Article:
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What Polyamory Teaches Us About Jealousy

Jealousy is probable and survivable, and we can learn how to manage it ourselves.

teh dreamers

As Western culture has shifted perspectives on open relationships, perhaps it can also learn how to understand and manage jealousy better.

In the twenty years since we published the first edition of our book The Ethical Slut: A Practical Guide to Polyamory, Open Relationships, and Other Freedoms in Sex and Love, the word “polyamory” has evolved from a scrap of niche jargon to a headline on the cover of Newsweek; one in five Americans reports having participated in an open relationship; consensual non-monogamy has been positively portrayed in many television shows and movies.

Twenty years ago, it was common to hear polyamorous folks accusing each other of jealousy as if it were a deadly sin ­– whereas today, a “jelly moment,” or attack of jealousy, may be understood as inevitable and even as a potential source of personal growth.

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"Surmounting jealousy is made more difficult by a culture that treats it as an overwhelming emotion, possibly the worst emotion a human can have."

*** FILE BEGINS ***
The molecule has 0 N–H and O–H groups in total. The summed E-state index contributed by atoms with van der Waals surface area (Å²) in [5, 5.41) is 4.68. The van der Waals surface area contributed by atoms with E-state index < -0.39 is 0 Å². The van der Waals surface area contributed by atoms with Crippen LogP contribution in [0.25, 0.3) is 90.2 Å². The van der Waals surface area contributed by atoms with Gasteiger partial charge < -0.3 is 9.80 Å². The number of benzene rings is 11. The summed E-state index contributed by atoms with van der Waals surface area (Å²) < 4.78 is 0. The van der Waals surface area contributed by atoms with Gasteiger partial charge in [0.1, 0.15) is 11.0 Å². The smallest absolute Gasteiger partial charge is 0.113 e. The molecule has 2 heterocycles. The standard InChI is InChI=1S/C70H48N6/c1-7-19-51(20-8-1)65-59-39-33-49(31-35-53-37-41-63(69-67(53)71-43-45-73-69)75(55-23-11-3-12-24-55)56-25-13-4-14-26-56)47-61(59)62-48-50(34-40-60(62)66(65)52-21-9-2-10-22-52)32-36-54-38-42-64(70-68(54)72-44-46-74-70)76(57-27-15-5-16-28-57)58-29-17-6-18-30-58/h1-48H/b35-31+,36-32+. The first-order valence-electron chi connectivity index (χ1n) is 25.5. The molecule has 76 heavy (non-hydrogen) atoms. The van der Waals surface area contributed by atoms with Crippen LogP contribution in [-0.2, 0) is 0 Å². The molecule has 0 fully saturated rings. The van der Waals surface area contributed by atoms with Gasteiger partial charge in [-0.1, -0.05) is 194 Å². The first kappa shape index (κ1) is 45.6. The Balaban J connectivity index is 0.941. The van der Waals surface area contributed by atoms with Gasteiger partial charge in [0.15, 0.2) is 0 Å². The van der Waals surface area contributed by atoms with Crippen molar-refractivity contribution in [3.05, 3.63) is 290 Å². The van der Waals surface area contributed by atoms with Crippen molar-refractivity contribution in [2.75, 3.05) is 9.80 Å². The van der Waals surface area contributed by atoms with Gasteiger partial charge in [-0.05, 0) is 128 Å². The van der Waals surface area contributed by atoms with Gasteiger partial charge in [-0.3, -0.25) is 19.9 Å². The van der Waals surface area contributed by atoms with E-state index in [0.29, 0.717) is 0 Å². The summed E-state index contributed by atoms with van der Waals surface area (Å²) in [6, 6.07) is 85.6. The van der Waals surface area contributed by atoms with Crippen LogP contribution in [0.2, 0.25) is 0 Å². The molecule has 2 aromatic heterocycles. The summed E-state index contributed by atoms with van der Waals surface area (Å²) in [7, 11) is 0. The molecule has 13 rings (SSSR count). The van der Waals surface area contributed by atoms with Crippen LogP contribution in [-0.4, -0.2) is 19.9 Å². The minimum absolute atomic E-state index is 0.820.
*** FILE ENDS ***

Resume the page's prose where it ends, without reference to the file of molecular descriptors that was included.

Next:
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Surmounting jealousy is, however, made more difficult by a culture that treats it as an overwhelming emotion, possibly the worst emotion a human can have. (It is within our lifetimes that some states classified “cheating,” and thus jealousy, as justification for killing a spouse.) If you believe your jealousy is unsurvivable, learning to survive it can be impossible. However, our experience as polyamorists is that jealousy is like any other challenging emotion such as grief, anger, sadness or fear: it is not pleasant or fun, but it is manageable, and the tools for managing it can be learned.

It is for this reason that we believe the world of polyamory, open relationships, and other forms of consensual nonmonogamy has a great deal to teach the world of conventional relationships about this important topic. The last time we looked, monogamous people were not impervious to jealousy. So what’s different about how polyamorists approach this common and difficult emotion?

To answer that question, let’s start by defining our terms. “Jealousy” is not a monolithic experience: it may mean anything from territorial rage to profound grief to paralysing insecurity, with intensities ranging from barely-there to nearly overwhelming. This fluidity can make jealousy very difficult to tease apart, as one person’s feelings may be entirely different from another’s. In fact, the only quality that all experiences of jealousy have in common is that they are projected onto someone else, which may mean that the sufferer’s first instinct is to try to resolve the emotion by changing another person’s behavior.

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"Jealousy is not a monolithic experience: it may mean anything from territorial rage to profound grief to paralysing insecurity, with intensities ranging from barely-there to nearly overwhelming."